You can convert spare routers into Access Points by switching off their DHCP Servers (Again how to has been posted many times.) and connecting them via Ethernet or HomePlugs.
 
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tubbs

Active Member
If you have phone sockets at each end of the house then you could plug in your Thomson G router in one, and your other wireless router, netgear in the other, providing you have more than one filter..........

the netgear can then be configured as a wireless access point by turning of its DHCP function and giving it its own IP address, some fiddling with the two routers broadcasting channells may be needed to avoid interference, someone on here should be able to explain it better than that though.......

so 2 routers can both pick up the signal on 1 telephone line? I have multi sockets yes but they are all on the same line. I didn't think you could put 2 routers on the same line and have both pick up the broadband :confused:

Hmm Option 3) Ditch the Mrs and get someone less fussy? (i know you love here deeply, really)

Why not use homeplugs and connect wired in the Avroom. obviously all your kit will require power so the sockets are there, and wired solves a helluva lot of problems?

Both of your points are worth considering :D, yes the homeplugs are simple but perhaps the more expensive way, forgot to add I already use my home electric sockets to extend my phone sockets, same kinda thing as the homeplugs but for phone sockets, and in the case of the av room there would be a phone extender and a homeplug both running into there, dont know if one effects the other?

Is the signal strength marginal or non existent with the router in your preferred position?

I had some success in a previous house with an external aerial from these guys who advised on the correct connector.
Solwise - 2.4GHz Indoor Antenna
That pushed a marginal signal into a full strength one - might be worth investigating?

Another trick I saw on the gadget show (but definitely worked) was putting a reflector made out of cardboard covered with foil between the aerial and the outside wall it was next to. I was sceptical it would help but it was a noticeable improvement.

Until recently I had 3 Buffalo branded routers set up as router and 2 WDS repeaters. This was rock solid but not fast enough to stream Freeview recordings from my Windows7 PC to a connected playstation. The signal from any one unit as repeater wasn't better than when it was running in dedicated router mode.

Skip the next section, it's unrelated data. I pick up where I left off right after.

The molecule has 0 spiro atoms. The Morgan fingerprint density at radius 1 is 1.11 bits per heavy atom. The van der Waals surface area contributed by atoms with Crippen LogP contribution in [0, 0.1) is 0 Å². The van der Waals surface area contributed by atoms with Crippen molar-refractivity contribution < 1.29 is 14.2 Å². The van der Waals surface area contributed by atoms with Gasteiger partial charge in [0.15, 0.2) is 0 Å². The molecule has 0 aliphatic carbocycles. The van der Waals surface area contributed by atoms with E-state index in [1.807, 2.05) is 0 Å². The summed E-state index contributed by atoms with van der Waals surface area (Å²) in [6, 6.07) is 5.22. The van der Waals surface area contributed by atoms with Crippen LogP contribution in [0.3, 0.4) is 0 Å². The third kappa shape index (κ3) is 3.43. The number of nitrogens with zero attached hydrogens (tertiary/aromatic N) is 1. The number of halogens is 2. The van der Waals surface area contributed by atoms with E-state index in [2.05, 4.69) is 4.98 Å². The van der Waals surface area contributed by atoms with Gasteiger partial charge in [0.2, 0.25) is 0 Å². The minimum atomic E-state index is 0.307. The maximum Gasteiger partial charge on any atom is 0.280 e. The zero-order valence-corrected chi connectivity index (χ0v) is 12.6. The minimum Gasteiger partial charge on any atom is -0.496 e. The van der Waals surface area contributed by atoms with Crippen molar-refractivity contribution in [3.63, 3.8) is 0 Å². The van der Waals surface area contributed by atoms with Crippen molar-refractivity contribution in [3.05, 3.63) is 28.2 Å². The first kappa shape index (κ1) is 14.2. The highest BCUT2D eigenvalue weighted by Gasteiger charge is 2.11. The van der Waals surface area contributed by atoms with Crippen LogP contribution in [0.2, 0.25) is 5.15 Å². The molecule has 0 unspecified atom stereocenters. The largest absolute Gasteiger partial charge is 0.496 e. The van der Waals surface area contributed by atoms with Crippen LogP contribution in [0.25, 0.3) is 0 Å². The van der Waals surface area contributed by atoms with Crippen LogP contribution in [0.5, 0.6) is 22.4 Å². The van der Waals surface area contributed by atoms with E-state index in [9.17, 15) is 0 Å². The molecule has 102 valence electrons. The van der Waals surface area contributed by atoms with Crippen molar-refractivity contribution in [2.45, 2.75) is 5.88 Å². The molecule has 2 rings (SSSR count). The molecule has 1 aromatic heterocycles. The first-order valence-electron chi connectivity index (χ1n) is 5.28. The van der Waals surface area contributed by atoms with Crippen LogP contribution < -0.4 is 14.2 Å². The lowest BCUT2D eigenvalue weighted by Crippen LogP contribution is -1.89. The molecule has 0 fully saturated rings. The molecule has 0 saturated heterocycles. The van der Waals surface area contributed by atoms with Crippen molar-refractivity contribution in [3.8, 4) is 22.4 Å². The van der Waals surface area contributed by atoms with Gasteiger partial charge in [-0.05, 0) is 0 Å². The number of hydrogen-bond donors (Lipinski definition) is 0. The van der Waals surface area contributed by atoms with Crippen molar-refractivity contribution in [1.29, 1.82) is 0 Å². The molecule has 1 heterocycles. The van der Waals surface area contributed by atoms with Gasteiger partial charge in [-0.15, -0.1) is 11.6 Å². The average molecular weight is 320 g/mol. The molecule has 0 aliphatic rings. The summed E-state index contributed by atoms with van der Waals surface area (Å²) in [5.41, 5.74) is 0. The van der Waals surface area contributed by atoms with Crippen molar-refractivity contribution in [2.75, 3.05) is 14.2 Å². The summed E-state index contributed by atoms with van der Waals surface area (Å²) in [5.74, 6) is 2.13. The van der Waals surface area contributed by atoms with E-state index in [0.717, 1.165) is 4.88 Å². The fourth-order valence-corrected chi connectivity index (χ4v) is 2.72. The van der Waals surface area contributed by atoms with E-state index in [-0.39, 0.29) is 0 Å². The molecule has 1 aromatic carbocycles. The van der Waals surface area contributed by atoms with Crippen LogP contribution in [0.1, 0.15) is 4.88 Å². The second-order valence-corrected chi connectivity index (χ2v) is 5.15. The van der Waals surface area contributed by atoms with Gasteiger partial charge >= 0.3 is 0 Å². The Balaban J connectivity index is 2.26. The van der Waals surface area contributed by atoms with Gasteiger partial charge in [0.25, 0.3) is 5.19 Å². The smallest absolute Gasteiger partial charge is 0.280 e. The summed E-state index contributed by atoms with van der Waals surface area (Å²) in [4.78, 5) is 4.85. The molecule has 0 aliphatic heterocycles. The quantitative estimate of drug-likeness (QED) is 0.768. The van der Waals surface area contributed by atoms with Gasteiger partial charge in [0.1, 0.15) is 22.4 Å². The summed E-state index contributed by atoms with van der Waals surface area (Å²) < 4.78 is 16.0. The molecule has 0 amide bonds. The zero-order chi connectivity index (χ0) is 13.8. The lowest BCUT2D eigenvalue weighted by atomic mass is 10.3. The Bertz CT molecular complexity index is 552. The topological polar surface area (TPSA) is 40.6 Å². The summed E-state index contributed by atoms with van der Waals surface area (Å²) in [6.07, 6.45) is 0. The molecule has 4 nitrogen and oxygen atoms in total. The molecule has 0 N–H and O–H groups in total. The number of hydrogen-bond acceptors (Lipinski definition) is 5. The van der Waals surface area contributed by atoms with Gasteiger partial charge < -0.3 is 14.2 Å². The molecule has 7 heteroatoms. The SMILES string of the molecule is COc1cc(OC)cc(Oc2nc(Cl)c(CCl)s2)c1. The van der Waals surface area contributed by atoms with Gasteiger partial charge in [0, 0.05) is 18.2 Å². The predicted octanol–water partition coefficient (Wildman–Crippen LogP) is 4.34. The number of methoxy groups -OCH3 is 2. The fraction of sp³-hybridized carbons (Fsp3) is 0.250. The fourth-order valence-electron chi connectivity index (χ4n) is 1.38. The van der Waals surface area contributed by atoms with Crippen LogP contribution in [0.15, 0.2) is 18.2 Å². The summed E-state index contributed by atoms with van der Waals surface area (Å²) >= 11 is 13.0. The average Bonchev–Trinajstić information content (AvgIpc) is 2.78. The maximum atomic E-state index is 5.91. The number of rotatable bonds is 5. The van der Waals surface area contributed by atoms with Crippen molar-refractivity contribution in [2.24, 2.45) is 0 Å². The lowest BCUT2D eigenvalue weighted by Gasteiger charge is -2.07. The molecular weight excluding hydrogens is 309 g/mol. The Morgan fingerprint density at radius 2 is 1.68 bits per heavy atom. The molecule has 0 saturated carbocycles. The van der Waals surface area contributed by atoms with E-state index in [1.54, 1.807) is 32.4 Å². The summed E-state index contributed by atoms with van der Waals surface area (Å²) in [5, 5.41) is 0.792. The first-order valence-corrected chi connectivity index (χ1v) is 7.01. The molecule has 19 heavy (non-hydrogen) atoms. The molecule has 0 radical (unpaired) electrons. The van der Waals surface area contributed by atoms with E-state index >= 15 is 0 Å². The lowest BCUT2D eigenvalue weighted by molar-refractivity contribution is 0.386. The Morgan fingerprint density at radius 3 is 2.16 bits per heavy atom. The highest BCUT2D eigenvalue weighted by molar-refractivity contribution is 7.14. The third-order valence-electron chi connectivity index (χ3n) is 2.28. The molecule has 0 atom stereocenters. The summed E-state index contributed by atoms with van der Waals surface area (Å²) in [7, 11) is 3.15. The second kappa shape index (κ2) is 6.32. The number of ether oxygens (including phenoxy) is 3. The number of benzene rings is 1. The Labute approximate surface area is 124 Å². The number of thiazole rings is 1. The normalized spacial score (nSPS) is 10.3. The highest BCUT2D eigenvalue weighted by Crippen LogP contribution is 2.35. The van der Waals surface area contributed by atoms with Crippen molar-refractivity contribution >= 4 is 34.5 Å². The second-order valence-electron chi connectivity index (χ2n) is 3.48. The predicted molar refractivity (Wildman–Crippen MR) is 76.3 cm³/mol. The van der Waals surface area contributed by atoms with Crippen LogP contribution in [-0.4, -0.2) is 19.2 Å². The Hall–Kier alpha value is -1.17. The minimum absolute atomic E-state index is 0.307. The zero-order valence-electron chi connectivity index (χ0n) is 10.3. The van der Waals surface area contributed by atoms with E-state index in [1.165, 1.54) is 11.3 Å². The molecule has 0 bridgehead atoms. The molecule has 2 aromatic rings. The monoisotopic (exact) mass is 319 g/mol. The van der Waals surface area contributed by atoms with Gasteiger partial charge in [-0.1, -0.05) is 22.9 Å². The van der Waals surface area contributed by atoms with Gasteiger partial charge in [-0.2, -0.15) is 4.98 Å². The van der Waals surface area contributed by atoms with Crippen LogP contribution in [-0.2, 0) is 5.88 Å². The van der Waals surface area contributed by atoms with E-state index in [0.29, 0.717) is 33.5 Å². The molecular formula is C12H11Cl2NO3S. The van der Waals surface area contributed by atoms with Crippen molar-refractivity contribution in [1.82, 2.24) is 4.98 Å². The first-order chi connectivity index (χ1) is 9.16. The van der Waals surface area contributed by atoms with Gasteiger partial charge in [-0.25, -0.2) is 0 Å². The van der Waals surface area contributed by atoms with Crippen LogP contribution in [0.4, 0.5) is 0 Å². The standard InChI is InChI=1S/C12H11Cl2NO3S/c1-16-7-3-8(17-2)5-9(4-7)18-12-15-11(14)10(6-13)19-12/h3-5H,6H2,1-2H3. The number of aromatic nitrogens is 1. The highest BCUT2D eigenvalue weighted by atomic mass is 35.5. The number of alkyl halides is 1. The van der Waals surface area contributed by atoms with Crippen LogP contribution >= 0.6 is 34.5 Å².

If the cheap and easy antenna and reflector don't make a difference I'd be tempted to look at the homeplug option.

yeah i seen the gadget show ages ago and sure I tried that from the preferred position, its that long since I tried it here I cant recall if the signal was marginal or non existent, I know I did buy a bigger antenna from maplins to try on the router but didn't really help.
 

tubbs

Active Member
This question get asked at least weekly and so you should start with the WiFi and HomePlug FAQs.

You can definitely improve WiFi coverage by installing extra Access Points. In each case use different channels (At least two channels away from any that are currently in use by you or neighbours.)but the same SSID. That will allow you to "roam". You can connect the Access Points to the router via Ethernet or HomePlugs. (Connecting them to the router via WiFi, like the Netgear Wireless Extender, is not recommended.) Plridcyt like the DLAN WiFi however are recomened and work well but you can achieve the same effect by re-employing olkd kit (see below).

You can convert spare routers into Access Points by switching off their DHCP Servers (Again how to has been posted many times.) and connecting them via Ethernet or HomePlugs.

so i don't really need the homeplug kit with wireless, could buy cheaper homeplug and add my spare wireless router with few tweaks? one good thing about the homeplug wireless version tho is if I sit it in the hall its small compact unit, whereas a router in this spot puts me back to square one, although not if I position in AV room which I guess the homeplug is for really.

No. He got it wrong

yeah I was busy posting and seen your original comment thanks.
 

tom 2000

Distinguished Member
I am new to these topics so please be patient.
I have just changed over to a fibre connection and so bought a new Rangemax cable router. All is set up okay. I now have a spare rangemax modem router DG834N. Can I configure the old router as a wireless repeater? If so I do not know where to start and would welcome pointers.
Thanks.
 

beerhunter

Distinguished Member
Can I configure the old router as a wireless repeater?
The answer to that is maybe. In other words I don't know. The reason being that I don't like repeaters because they use up WiFi bandwidth.

However you CAN reconfigure your old router as a Wireless Access Point and Ethernet Switch. How to has been posted here many times because this question gets asked at least one a week. Twice (so far) this week. :D
 

tom 2000

Distinguished Member
Thanks. I shall read further. This is not my field at all, what is? I have fiddled a little and only resulted in some sort of conflict between the two routers loosing Internet access. As I say I will read on.
 

tubbs

Active Member